Cultivated meat’s consumer acceptance problem: Many Americans unwilling to try cultured protein, perceive it as less healthy, less tasty, according to Purdue University survey

By Elizabeth Crawford

- Last updated on GMT

Source: Getty/Vladimir Mironov
Source: Getty/Vladimir Mironov

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Recent survey data from Purdue University that found one-third of Americans are unwilling to try cultivated chicken or cow prepared in a restaurant underscores the extent of the category’s "consumer acceptance problem,” despite efforts by industry players to educate potential shoppers about cellular agriculture and its benefits.

“Consumers, without ever tasting this stuff, are like, ‘Yuck! No thanks!’ It is almost like the reaction is a … kind of revulsion” that is not based on experience, but rather a natural skepticism of new technologies and unfamiliar foods, said Joseph Balagtas, a professor of agricultural economics at Purdue, director of the university’s Center or Demand Analysis and Sustainability and the lead author for the center’s March Consumer Food Insights Report.

“All of us have foods that we do not like, even if we may not have tasted them,” as is likely the case for all 1,200 of the consumers surveyed by the center about their perceptions of cultivated meat​, which is only available in the US at a handful of restaurants, he said.

“We have evolved to think that unfamiliar things are not good to eat – they are going to be gross or they are going to make us sick,” he explained.

This is reinforced by the survey finding that the more “exotic” the meat, the less likely respondents were willing to try it in a restaurant – whether it was cultivated or conventional.

For example, while a third of respondents were unwilling to try cultivated chicken compared to 4% who were unwilling to try conventional chicken, even more – 69% – were unwilling to try cultivated octopus (vs. 44% who would not eat conventional octopus) and 84% who would not try cultivated zebra (compared to 80% who would not eat conventional zebra).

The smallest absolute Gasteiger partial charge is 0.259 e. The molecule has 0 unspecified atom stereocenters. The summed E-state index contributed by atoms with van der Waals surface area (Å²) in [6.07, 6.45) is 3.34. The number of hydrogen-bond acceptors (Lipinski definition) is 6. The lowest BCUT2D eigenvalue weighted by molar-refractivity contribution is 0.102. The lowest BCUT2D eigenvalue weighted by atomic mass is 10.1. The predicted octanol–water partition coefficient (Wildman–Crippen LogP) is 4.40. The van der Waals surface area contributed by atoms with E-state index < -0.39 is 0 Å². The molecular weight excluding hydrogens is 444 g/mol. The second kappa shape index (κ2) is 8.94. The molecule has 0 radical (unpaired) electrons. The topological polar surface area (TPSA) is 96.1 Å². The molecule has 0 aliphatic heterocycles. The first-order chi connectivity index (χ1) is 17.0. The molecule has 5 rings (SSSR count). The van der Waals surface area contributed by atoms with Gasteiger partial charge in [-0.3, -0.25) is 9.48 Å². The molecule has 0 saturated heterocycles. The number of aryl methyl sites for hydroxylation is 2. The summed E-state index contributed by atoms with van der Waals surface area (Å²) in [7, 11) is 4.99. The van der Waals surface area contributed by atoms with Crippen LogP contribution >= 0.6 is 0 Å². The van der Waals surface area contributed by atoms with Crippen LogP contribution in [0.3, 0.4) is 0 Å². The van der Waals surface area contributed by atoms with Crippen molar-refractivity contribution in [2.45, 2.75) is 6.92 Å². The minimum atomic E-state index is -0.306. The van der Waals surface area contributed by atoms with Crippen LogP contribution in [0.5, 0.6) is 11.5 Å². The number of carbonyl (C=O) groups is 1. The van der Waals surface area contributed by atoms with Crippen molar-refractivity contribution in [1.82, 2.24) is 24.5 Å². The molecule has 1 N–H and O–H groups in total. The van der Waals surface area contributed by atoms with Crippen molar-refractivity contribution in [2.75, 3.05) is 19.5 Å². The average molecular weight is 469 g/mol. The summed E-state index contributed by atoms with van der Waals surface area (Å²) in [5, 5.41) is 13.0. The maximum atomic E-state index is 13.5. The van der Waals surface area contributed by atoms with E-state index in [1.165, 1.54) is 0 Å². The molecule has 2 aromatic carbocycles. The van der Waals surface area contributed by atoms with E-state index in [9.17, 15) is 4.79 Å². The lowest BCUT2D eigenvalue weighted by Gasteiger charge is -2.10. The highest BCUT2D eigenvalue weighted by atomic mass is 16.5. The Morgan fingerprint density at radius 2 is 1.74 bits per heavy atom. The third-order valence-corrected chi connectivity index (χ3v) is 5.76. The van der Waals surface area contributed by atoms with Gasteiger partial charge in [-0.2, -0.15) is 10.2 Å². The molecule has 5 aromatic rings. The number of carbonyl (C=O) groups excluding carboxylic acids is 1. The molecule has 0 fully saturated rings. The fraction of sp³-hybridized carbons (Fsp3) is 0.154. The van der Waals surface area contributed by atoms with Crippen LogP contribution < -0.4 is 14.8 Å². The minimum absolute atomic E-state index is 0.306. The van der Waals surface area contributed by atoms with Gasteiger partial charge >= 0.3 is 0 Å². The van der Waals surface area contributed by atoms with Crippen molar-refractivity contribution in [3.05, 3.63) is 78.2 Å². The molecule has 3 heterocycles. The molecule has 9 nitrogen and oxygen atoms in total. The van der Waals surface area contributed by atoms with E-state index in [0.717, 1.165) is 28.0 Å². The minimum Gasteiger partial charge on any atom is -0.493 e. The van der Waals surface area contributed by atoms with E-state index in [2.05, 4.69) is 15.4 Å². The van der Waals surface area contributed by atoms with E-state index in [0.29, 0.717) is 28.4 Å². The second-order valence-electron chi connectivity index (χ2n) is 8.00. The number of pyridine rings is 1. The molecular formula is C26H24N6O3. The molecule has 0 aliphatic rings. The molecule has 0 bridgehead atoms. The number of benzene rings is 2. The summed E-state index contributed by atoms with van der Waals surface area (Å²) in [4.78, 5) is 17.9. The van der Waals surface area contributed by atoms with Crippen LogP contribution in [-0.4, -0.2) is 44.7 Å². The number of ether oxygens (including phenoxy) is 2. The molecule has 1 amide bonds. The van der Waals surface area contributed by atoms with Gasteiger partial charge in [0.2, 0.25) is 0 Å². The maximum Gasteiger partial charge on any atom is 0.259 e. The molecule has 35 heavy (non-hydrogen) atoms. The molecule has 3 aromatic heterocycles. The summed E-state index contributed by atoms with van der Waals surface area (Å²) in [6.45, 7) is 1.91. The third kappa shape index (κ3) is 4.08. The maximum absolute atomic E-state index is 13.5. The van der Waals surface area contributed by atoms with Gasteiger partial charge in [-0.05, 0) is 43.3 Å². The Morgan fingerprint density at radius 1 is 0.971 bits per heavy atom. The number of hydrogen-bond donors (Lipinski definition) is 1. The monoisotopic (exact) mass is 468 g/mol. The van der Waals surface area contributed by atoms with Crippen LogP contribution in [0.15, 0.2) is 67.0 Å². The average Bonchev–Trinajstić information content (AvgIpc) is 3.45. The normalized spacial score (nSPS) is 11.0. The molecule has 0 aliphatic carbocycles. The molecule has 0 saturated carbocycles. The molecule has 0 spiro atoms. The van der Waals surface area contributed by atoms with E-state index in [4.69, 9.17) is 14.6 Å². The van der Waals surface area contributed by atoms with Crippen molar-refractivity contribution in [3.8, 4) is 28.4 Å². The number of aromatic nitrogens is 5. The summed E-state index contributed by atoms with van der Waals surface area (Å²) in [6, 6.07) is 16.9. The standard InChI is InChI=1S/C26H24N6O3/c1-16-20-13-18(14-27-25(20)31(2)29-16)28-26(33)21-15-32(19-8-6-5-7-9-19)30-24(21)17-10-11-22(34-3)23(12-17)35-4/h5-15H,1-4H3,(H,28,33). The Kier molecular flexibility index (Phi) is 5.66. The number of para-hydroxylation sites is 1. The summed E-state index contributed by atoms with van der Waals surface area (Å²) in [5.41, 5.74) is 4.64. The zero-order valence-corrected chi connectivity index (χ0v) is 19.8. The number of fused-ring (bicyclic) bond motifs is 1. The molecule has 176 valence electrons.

While rejecting the unfamiliar may be “natural,” it is also a “huge hurdle” for the burgeoning cultivated meat segment, Balagtas said.

But, he added, it is one that the industry likely can overcome by making cultivated meat more available and accessible or showing famous people enjoying eating it.

“If you have examples of the actual product that people can see and taste, then these perceptions can be changed,” he said.

These strategies already are in play, with cultivated meat companies proactively educating consumers about what cultured protein is, how it is made and teaming with celebrity chefs or conducting high-profile taste-tests with celebrities or respected experts to win over Americans. Some US-based players regularly offer tours of their facility to increase consumer exposure.

Source: Perdue University's March Consumer Food Insights Survey
Source: Purdue University's March Consumer Food Insights Survey

Misinformation, misperceptions fill knowledge gaps

Still, fear of the unfamiliar also feeds misinformation and misperceptions that industry stakeholders also must address if they want to win over mainstream consumers.

The survey found most Americans perceive cultivated meat to be less tasty and less healthy than conventional beef and chicken sourced from animals – again, even though very few US consumers have tried protein produced from cellular agriculture.

On a scale of one to five, with one representing not at all tasty and five representing very tasty, conventional beef and chicken scored an average of 4.4 and 4.2, respectively, compared to 2.7 for both cultivated beef and chicken. Survey respondents scored the products' healthfulness similarly, with conventional beef and chicken earning 3.4 and 4.2 on average compared to cultivated beef and chicken, which were ranked 2.6 and 2.9 on average, respectively.

“Somewhat surprisingly,” the difference between the taste and healthfulness of more exotic proteins is less pronounced between cultivated and conventional, according to the survey.

For example, the healthfulness of cultivated lion and elephant were only 0.1 less than that of their conventional counterparts, which came in at 2.1 and 2 on average, respectively. Similarly, consumers scored the tastiness of both cultivated lion and elephant at 1.7 and rated conventional elephant at 1.8 and conventional lion at 1.9.

[Editor’s note: Interested in learning how alternative protein players across categories are encouraging consumer trial or elevating the health and taste profile of their products? Join FoodNavigator-USA, ReThink and hundreds of industry leaders at Future Food-Tech Alternative Proteins summit in Chicago June 17-18. The event includes on the mainstage panel discussions on ‘Championing Strategies for Increased Acceptance and Adoption,’ ‘Elevating Sensory Experience: Prioritizing Formulations to Exceed Taste and Texture Expectation,’ and more. Check out the full agenda​ and register HERE​.]

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